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In Arizona, the rule in negligence cases is that evidence of industry custom and practice is generally admissible as evidence relevant to whether a defendant's conduct was reasonable under the circumstances. In determining what is reasonable care for manufacturers, a plaintiff need only prove a defendant's conduct presented a foreseeable, unreasonable risk of harm. As in all other negligence cases, a jury is permitted to decide what is reasonable from the common experience of mankind. In determining what is "reasonable care," expert evidence may be required in those cases in which factual issues are outside the common understanding of jurors. However, unlike most malpractice cases, there need not be explicit expert testimony establishing the standard of care and the manner in which defendant deviated from that standard.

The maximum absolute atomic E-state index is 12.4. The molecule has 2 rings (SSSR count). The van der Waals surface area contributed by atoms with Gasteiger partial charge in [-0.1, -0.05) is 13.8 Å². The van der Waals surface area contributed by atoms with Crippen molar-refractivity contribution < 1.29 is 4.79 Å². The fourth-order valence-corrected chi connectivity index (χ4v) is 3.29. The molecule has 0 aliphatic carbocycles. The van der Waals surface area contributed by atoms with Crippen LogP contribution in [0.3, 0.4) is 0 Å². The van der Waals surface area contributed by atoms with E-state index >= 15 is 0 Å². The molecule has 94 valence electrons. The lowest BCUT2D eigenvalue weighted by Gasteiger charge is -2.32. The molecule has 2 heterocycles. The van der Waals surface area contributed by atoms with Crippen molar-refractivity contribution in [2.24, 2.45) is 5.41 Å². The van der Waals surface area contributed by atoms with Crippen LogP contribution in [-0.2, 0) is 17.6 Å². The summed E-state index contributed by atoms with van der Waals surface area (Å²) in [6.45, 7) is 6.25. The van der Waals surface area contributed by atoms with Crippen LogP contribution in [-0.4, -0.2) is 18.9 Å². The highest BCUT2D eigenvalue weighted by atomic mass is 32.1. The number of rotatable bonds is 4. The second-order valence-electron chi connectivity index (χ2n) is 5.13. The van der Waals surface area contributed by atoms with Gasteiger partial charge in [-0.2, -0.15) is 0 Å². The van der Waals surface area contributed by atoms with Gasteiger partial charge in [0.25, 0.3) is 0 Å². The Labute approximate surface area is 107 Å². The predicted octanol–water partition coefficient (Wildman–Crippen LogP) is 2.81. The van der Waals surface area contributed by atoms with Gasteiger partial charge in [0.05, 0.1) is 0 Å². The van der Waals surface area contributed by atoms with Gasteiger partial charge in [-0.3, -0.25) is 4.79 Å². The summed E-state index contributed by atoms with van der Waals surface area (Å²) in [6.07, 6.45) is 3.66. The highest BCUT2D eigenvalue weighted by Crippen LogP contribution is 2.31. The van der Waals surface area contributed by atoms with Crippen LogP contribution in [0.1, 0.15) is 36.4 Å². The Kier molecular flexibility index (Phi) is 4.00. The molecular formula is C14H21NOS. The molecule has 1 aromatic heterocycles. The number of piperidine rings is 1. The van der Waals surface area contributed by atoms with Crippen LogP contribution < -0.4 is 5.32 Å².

A mother fell asleep at the wheel of her Volkswagen "Bug," and the automobile eventually flipped. The injured party, Julie Ann Kennon, 11 months old at the time, was severely burned by battery acid. The jury found for the guardian of the injured party on a negligent design of battery claim, and awarded damages. The court of appeals held that the guardian failed to establish a prima facie case of either negligence or proximate cause and that the trial judge had erred in denying the motion of the manufacturer for judgment.
Did the guardian fail to establish a prima facie case of either negligence or proximate cause?
After a grant of certiorari, the court vacated the opinion of the court of appeals. The guardian provided a prima facie case of negligent design against the manufacturer because the injured party presented expert evidence that the battery design location presented a foreseeable, unreasonable risk of harm, that alternative designs were available, and that such designs were feasible from a technological and practical standpoint. The jury was free to reach or reject the conclusion. Further, the injury was within the scope of the risk created by the manufacturer's original design.